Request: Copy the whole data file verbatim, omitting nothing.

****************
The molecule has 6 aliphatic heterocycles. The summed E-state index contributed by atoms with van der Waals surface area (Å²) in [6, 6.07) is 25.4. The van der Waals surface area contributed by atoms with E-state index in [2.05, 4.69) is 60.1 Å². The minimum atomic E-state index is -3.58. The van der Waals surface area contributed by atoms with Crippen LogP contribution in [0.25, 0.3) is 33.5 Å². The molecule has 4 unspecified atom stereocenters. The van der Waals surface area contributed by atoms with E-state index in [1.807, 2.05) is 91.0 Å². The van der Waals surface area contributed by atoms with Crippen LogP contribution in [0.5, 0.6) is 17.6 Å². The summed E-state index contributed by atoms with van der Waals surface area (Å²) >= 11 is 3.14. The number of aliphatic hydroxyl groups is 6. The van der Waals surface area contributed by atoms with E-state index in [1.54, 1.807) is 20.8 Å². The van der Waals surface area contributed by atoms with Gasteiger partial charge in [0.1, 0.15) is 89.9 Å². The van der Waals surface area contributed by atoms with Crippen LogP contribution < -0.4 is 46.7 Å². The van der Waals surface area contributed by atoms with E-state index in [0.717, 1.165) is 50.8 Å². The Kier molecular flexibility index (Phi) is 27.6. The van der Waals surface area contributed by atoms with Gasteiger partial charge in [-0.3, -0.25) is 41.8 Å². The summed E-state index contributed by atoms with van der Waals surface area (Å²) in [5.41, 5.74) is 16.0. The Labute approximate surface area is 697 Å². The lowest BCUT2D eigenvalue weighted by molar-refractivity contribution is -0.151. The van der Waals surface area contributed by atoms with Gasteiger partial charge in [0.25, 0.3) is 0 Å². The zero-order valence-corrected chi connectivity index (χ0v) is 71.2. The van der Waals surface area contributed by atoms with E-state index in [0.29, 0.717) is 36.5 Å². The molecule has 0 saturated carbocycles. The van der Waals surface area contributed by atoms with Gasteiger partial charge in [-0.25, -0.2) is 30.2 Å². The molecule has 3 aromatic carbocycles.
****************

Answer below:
The molecule has 6 aliphatic heterocycles. The summed E-state index contributed by atoms with van der Waals surface area (Å²) in [6, 6.07) is 25.4. The van der Waals surface area contributed by atoms with E-state index in [2.05, 4.69) is 60.1 Å². The minimum atomic E-state index is -3.58. The van der Waals surface area contributed by atoms with Crippen LogP contribution in [0.25, 0.3) is 33.5 Å². The molecule has 4 unspecified atom stereocenters. The van der Waals surface area contributed by atoms with E-state index in [1.807, 2.05) is 91.0 Å². The van der Waals surface area contributed by atoms with Crippen LogP contribution in [0.5, 0.6) is 17.6 Å². The summed E-state index contributed by atoms with van der Waals surface area (Å²) >= 11 is 3.14. The number of aliphatic hydroxyl groups is 6. The van der Waals surface area contributed by atoms with E-state index in [1.54, 1.807) is 20.8 Å². The van der Waals surface area contributed by atoms with Gasteiger partial charge in [0.1, 0.15) is 89.9 Å². The van der Waals surface area contributed by atoms with Crippen LogP contribution < -0.4 is 46.7 Å². The van der Waals surface area contributed by atoms with E-state index in [0.717, 1.165) is 50.8 Å². The Kier molecular flexibility index (Phi) is 27.6. The van der Waals surface area contributed by atoms with Gasteiger partial charge in [-0.3, -0.25) is 41.8 Å². The summed E-state index contributed by atoms with van der Waals surface area (Å²) in [5.41, 5.74) is 16.0. The Labute approximate surface area is 697 Å². The lowest BCUT2D eigenvalue weighted by molar-refractivity contribution is -0.151. The van der Waals surface area contributed by atoms with Gasteiger partial charge in [0.25, 0.3) is 0 Å². The zero-order valence-corrected chi connectivity index (χ0v) is 71.2. The van der Waals surface area contributed by atoms with E-state index in [0.29, 0.717) is 36.5 Å². The molecule has 0 saturated carbocycles. The van der Waals surface area contributed by atoms with Gasteiger partial charge in [-0.25, -0.2) is 30.2 Å². The molecule has 3 aromatic carbocycles.